parison with said predetermined data range.
11. A high-speed scanning radio receiver, compris
mg:
cludes digital comparator means for comparing the
a radio receiver having an RF ampli?er, a mixer, a
average value of the converted samples with said 65
frequency‘ synthesizer for generation of a local
squelch level according to a hysteresis curve having
oscillator signal, an IF ampli?er, a demodulator,
setpoints which vary in response to the setting of said
squelch level.
and an audio output stage;
15
4,947,456
16
detector connected to an output of said ?rst ?lter,
said noise detector including a ?rst low pass ?lter
with a time constant less than approximately 0.5
memory means for storing a plurality of frequency
codes corresponding to respective radio channels;
scan control means for sequentially reading fre
quency codes from said memory means and for
milliseconds, second A/D converter means con
loading said frequency synthesizer with said se
nected to said noise detector for converting at least
quentially read frequency codes;
ten samples of an analog signal to digital values in
less than approximately 2 milliseconds, means for
search control means for loading said frequency syn
thesizer with a code corresponding to a frequency
a ?xed frequency increment away from the last
frequency code loaded into said synthesizer;
center tuning means for detecting an optimal tuning -
frequency for reception of a detected signal where
the broadcast band interstation frequency spacing
is greater than said ?xed frequency increment, said
center tuning means including ?rst A/D converter 15
means for converting said demodulator output into
digital data, ?rst digital analysis means for analyz
ing said digital data, and means for disabling said
search control means when said ?rst digital analy
sis means detects said digital data value within a 20
determining an average value for said at least ten
samples, and means for generating a mute signal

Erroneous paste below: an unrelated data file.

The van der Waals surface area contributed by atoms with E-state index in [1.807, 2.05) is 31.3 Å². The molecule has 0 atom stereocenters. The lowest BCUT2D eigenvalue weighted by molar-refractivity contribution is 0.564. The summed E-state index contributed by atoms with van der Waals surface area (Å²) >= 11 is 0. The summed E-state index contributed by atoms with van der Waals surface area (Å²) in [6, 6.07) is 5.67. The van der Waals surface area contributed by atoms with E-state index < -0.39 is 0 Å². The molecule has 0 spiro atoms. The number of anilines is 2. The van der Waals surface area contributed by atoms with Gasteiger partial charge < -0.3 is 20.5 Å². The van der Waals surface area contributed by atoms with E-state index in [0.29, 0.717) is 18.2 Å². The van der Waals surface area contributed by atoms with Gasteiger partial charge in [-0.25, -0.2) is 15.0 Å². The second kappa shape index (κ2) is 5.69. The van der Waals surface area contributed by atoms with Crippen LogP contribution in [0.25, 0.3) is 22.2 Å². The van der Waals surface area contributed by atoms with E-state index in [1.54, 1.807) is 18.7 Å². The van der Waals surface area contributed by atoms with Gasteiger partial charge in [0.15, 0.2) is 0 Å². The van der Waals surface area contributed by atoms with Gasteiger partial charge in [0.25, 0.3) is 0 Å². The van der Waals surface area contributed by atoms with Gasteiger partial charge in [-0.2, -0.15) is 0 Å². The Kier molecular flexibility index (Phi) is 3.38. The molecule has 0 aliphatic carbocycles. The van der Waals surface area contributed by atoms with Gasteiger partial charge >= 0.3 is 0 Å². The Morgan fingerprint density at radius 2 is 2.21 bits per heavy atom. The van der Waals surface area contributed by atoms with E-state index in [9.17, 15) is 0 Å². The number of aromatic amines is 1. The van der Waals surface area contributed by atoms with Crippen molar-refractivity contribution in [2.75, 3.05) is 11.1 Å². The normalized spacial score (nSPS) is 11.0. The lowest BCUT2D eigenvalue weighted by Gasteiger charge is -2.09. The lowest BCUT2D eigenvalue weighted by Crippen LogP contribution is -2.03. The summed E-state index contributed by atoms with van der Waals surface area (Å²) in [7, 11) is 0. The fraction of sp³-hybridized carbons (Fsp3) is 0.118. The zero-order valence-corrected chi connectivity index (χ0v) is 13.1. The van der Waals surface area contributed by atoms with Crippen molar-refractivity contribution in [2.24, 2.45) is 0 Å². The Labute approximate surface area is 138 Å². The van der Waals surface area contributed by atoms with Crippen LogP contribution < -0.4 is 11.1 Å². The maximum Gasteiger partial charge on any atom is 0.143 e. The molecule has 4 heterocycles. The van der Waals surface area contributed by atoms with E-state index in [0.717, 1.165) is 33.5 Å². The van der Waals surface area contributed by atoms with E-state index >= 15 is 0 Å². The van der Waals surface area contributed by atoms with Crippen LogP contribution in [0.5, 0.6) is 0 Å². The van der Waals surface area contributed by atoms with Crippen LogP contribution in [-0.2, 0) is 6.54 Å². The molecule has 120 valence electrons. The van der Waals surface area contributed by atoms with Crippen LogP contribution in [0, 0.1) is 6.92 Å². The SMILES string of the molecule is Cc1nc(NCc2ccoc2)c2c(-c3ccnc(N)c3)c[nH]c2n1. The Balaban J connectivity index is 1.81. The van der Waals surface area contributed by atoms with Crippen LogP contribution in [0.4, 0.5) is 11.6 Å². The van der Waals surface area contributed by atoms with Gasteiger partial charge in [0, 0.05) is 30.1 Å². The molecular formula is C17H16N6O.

and setting a squelch bit in said memory means
when said average value is below a predetermined
squelch level;
means for enabling said scan control means in re
sponse to said mute signal; and
means for enabling said search control means in re
sponse to the expiration of a predetermined time
delay, said time delay reinitiated each time said
high speed squelch means determines that a de
tected signal is received.
12. The scanning radio receiver. of claim 11 wherein
said ?rst digital analysis means includes means for ob
predetermined data range;
squelch circuit means for disabling said audio output
taining several A/D digital data samples of said demod
ulator output signal, second averaging means for sum
ming the data samples obtained and dividing said sum
read frequency codes or frequencies determined to 25 by the quantity of data samples obtained to produce a
second average value for comparison with data values
be optimally tuned by said center tuning means,
representative of said predetermined data range.
said squelch circuit means including a ?rst ?lter
stage in the absence of a detected signal on any one
of the channels corresponding to said sequentially
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connected to an output of said demodulator, a noise
35
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55
65